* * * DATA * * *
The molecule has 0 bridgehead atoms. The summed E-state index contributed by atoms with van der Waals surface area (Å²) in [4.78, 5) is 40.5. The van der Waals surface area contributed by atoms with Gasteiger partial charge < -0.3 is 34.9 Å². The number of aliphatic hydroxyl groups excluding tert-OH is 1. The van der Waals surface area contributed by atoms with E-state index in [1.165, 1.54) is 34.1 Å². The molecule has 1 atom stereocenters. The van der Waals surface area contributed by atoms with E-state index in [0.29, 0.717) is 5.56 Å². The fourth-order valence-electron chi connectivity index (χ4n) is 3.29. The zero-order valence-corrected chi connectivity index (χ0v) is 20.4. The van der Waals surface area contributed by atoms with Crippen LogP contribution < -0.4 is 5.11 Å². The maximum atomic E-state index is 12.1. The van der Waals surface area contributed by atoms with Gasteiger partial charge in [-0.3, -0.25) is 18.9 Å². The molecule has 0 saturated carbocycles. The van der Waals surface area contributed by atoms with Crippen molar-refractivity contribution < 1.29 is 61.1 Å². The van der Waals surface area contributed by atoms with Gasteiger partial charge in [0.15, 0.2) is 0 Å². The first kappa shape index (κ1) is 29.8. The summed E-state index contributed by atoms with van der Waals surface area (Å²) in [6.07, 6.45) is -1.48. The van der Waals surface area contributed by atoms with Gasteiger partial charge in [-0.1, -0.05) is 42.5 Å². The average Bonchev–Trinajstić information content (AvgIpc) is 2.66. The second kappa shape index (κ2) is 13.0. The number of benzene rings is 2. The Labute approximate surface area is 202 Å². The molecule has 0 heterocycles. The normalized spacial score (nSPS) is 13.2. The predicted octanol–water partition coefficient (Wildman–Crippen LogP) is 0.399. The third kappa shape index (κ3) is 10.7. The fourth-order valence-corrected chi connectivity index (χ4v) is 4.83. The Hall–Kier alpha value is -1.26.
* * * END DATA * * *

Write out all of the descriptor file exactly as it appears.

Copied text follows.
The molecule has 0 bridgehead atoms. The summed E-state index contributed by atoms with van der Waals surface area (Å²) in [4.78, 5) is 40.5. The van der Waals surface area contributed by atoms with Gasteiger partial charge < -0.3 is 34.9 Å². The number of aliphatic hydroxyl groups excluding tert-OH is 1. The van der Waals surface area contributed by atoms with E-state index in [1.165, 1.54) is 34.1 Å². The molecule has 1 atom stereocenters. The van der Waals surface area contributed by atoms with E-state index in [0.29, 0.717) is 5.56 Å². The fourth-order valence-electron chi connectivity index (χ4n) is 3.29. The zero-order valence-corrected chi connectivity index (χ0v) is 20.4. The van der Waals surface area contributed by atoms with Crippen LogP contribution < -0.4 is 5.11 Å². The maximum atomic E-state index is 12.1. The van der Waals surface area contributed by atoms with Gasteiger partial charge in [-0.3, -0.25) is 18.9 Å². The molecule has 0 saturated carbocycles. The van der Waals surface area contributed by atoms with Crippen molar-refractivity contribution < 1.29 is 61.1 Å². The van der Waals surface area contributed by atoms with Gasteiger partial charge in [0.15, 0.2) is 0 Å². The first kappa shape index (κ1) is 29.8. The summed E-state index contributed by atoms with van der Waals surface area (Å²) in [6.07, 6.45) is -1.48. The van der Waals surface area contributed by atoms with Gasteiger partial charge in [-0.1, -0.05) is 42.5 Å². The average Bonchev–Trinajstić information content (AvgIpc) is 2.66. The second kappa shape index (κ2) is 13.0. The number of benzene rings is 2. The Labute approximate surface area is 202 Å². The molecule has 0 heterocycles. The normalized spacial score (nSPS) is 13.2. The predicted octanol–water partition coefficient (Wildman–Crippen LogP) is 0.399. The third kappa shape index (κ3) is 10.7. The fourth-order valence-corrected chi connectivity index (χ4v) is 4.83. The Hall–Kier alpha value is -1.26.